Police beefing up VIP protection in 2 years since Abe shooting

Monday marks two years since former Japanese Prime Minister Abe Shinzo was gunned down while stumping for an election candidate in the western city of Nara.

The shooting prompted the National Police Agency to drastically overhaul its VIP protection policy and begin requiring prefectural officers to submit their plans in advance for screening.

The agency says it received about 6,300 plans from prefectural police between August 2022 and June 2024. It says it ordered revisions to 75 percent, or roughly 4,800 of them.

The agency says the changes included the number of officers to be involved, how they should be positioned and how dignitaries and audience members should be evacuated.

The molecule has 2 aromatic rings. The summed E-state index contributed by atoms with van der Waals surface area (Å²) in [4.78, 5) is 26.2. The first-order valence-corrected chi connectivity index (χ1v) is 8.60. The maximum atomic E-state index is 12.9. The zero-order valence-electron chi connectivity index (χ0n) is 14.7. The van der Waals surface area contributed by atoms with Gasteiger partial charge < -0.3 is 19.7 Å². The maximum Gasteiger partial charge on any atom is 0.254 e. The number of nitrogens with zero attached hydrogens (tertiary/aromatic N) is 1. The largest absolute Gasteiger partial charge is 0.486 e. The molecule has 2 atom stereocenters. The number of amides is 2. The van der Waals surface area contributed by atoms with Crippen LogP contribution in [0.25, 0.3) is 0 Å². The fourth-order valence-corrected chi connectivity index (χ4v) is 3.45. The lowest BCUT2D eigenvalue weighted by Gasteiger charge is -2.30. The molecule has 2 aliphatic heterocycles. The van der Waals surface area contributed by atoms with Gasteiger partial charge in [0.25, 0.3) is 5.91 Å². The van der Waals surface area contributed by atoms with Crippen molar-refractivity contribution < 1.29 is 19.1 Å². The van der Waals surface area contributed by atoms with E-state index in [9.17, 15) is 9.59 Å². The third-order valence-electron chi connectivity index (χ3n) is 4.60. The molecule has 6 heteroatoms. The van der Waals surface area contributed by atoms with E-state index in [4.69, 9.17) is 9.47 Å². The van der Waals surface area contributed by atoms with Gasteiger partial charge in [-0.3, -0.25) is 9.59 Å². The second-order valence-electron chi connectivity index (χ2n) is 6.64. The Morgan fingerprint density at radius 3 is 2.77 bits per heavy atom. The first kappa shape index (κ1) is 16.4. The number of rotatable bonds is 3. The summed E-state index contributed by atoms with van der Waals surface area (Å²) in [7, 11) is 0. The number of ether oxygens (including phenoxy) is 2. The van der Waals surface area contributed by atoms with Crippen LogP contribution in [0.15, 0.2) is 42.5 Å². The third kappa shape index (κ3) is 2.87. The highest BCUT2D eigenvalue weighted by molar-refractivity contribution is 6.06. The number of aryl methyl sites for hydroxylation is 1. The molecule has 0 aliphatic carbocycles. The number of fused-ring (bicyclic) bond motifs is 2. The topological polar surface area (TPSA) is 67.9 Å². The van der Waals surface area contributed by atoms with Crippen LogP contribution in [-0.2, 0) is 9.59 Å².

Police have also increased the ranks of personnel in charge of VIP protection nationwide. The arrangement came after an explosive was thrown toward Prime Minister Kishida Fumio during an election campaign event in the western city of Wakayama in April 2023.

Police have also asked event organizers to cooperate in their VIP protection efforts, such as baggage inspections, metal detector checks and keeping dignitaries sufficiently far away from audience members.

In the month that followed the shooting of Abe, the agency released the results of its inquiry into the security arrangement provided for him on the day of the incident.

The report pointed out that the shooter was able to approach the former prime minister because security behind him was deficient.

The report also said a security plan drawn up by local police for Abe blindly followed past practices and overlooked dangers from his rear. It added that the plan also did not call for a sufficient number of officers.